By Vandana Tyagi, Dr Ajay Singh Nagpure, Bhavay Sharma, Anandi Mishra
In 2019, about three lakh women died prematurely from diseases attributable to household air pollution from the use of polluting cooking fuels in India. Though women and children are more exposed to household air pollution, it is not limited to them. An average Indian citizen spends 80% time indoors. The use of polluting fuels, i.e., firewood, cow dung, and crop residues, not only contributes to indoor air pollution but also accounts for 17-30% of India’s ambient air pollution. Indian Institute of Technology Delhi’s study claims India can achieve National Ambient Air Quality Standards (NAAQS) standard for PM2.5 by only replacing all polluting cooking fuels with clean cooking fuels. Thus, reducing the use of solid fuels for cooking will reduce indoor and ambient air pollution while providing several other co-benefits such as energy security, women and children’s health benefits, empowerment, reduced inequalities, and timesaving.
Pradhan Mantri Ujjwala Yojana (PMUY) is one of the government’s successful schemes replacing polluting cooking fuels with LPG for more than eight crore households, contributing to a healthy lifestyle for approximately 40 crore people (considering an average household size to be five). Despite the success of PMUY, a significant portion of these users is still hesitant to use LPG as an exclusive fuel, forcing us to think about whether we have accomplished all the PMUY scheme targets.
A detailed analysis of available PMUY scheme data and surveys reveals that 25% of consumers did not avail even a single refill. The analysis indicates that these consumers still use solid fuels as their main fuel while stacking LPG and using it only for limited cooking activities. The Comptroller and Auditor General of India (CAG, 2019) report on PMUY, highlights that 1.93 crore PMUY consumers (who have completed more than a year as of March 31, 2018) used only 3.66 refills annually, much less than general LPG consumers (7-12 cylinders per annum).
The high cost of refill is one of the common reasons BPL households are unwilling to shift towards LPG even after getting subsidized connections. The National Sample Survey (2018) illustrates that 20% of a sample household’s average monthly per capita expenditure (MPCE) in India was INR 1,065. A cylinder refill cost of INR 500 would include nearly half of a household’s MPCE, which is not affordable for them. Hence, the consumers do not switch entirely towards LPG and continue the use of solid fuels.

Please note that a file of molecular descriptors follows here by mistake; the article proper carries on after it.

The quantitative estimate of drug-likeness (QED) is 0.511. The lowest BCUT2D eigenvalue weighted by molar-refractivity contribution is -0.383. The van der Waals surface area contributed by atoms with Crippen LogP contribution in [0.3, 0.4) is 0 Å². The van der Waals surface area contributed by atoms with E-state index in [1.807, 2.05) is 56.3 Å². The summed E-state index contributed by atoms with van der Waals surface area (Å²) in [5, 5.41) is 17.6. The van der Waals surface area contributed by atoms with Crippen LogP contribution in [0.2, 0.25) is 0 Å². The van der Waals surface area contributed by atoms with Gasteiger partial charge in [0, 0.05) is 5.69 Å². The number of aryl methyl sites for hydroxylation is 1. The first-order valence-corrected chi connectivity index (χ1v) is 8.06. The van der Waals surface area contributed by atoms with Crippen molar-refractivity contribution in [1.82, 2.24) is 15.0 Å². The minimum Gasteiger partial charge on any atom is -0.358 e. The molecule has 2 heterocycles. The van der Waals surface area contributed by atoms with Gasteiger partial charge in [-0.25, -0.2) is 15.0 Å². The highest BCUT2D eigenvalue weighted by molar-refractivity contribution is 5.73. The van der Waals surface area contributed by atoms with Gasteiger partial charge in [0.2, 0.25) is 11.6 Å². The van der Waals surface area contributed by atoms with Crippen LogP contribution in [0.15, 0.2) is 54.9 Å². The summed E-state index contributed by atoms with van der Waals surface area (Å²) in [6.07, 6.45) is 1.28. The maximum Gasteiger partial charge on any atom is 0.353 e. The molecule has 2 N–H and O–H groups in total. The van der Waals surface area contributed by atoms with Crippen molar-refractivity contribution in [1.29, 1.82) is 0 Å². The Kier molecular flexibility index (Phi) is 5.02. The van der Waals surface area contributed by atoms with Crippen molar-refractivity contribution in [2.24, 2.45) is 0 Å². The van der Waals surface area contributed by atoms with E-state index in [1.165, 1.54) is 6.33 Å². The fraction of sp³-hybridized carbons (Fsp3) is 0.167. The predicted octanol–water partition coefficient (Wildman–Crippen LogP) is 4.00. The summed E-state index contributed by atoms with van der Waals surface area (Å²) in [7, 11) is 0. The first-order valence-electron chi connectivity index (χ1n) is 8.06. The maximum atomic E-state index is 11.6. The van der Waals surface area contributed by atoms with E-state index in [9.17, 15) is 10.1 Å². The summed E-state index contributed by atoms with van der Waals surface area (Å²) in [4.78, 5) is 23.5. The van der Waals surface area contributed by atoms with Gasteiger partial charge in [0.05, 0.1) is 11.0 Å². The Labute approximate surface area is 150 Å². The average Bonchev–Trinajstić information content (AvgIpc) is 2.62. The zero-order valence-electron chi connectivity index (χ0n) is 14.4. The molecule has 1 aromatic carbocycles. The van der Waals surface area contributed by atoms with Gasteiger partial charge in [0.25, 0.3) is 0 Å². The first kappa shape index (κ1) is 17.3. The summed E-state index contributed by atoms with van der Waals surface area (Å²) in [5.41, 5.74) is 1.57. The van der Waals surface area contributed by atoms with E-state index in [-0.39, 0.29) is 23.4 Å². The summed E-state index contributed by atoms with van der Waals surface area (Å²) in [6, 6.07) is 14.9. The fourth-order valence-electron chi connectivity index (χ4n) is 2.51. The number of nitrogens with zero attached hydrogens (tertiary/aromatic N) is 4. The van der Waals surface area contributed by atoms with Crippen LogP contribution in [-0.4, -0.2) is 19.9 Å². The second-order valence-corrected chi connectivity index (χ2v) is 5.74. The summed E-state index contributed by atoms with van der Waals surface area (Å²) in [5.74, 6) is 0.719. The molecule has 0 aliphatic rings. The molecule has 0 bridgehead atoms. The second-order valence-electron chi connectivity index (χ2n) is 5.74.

Other factors include easy and free availability of solid fuels for cooking, taste of the food, etc. Due to lack of knowledge, people consider only easy and free accessibility of fuel as a significant factor while deciding to use solid fuels. Though LPG connections are credited to the women of the family, men being primary decision-makers, find it irrelevant to spend their earnings on cleaner cooking options when alternate fuels are available free of cost. However, women and children are the ones facing significant repercussions of traditional fuels. A survey found that in only 14% of the surveyed households (9,000 rural households), women decide what cooking fuel to use.
We should take steps to make clean fuel use mandatory in every household. Real emissions from fuel stacking (i.e., using more than one fuel for cooking, for instance, using LPG and wood for cooking), which are not accounted for while estimating emissions, are essential to understand the dynamics of air pollution and probable solutions for the same. The CAG report suggests a 5kg LPG cylinder as an affordable option for low-income households. We also need to carry out extensive campaigns under Extended PMUY (EPMUY2) to create awareness among the new and old PMUY beneficiaries. In addition to providing subsidies, creating ground-level awareness is also of prime importance and will help achieve the goal of the PMUY scheme and justify the government’s investments in providing subsidies on cooking fuels.
In India, with unstable international oil and gas prices, 50% of domestic LPG demand is fulfilled by import. Providing LPG fuel alone will not be enough for a country like ours with an approximate population of 138 crore. Hence, we also need to work on other fuel options like electricity through induction stoves. The households stacking solid fuels can be asked to stack cleaner fuels, i.e., electric/induction stoves along with LPG, in places with good electricity supply. Even if a rural household cooks one or two of its daily meals in electric/induction cookstoves, it helps bring down indoor emissions. Increasing the use of electricity in cooking in rural areas will increase demand, simultaneously increasing supply as well. This will then lead to development while also bringing pollution levels down.
Sustained use of clean fuels will reduce indoor and outdoor pollution, enhance women empowerment and ensure better health for all. Time saved by using them can be put to better use, for example, in educating children and women, who can, in return, contribute economically to their families’ wellbeing.
Dr. Ajay Singh Nagpure is Head, Air Quality team at WRI India. Vandana Tyagi is a Senior Project Associate, Air Quality team at WRI India. Bhavay Sharma is a Manager, Air Quality team at WRI India. Anandi Mishra is a Senior Associate with the Communications team at WRI India. Views expressed here are the authors’ own.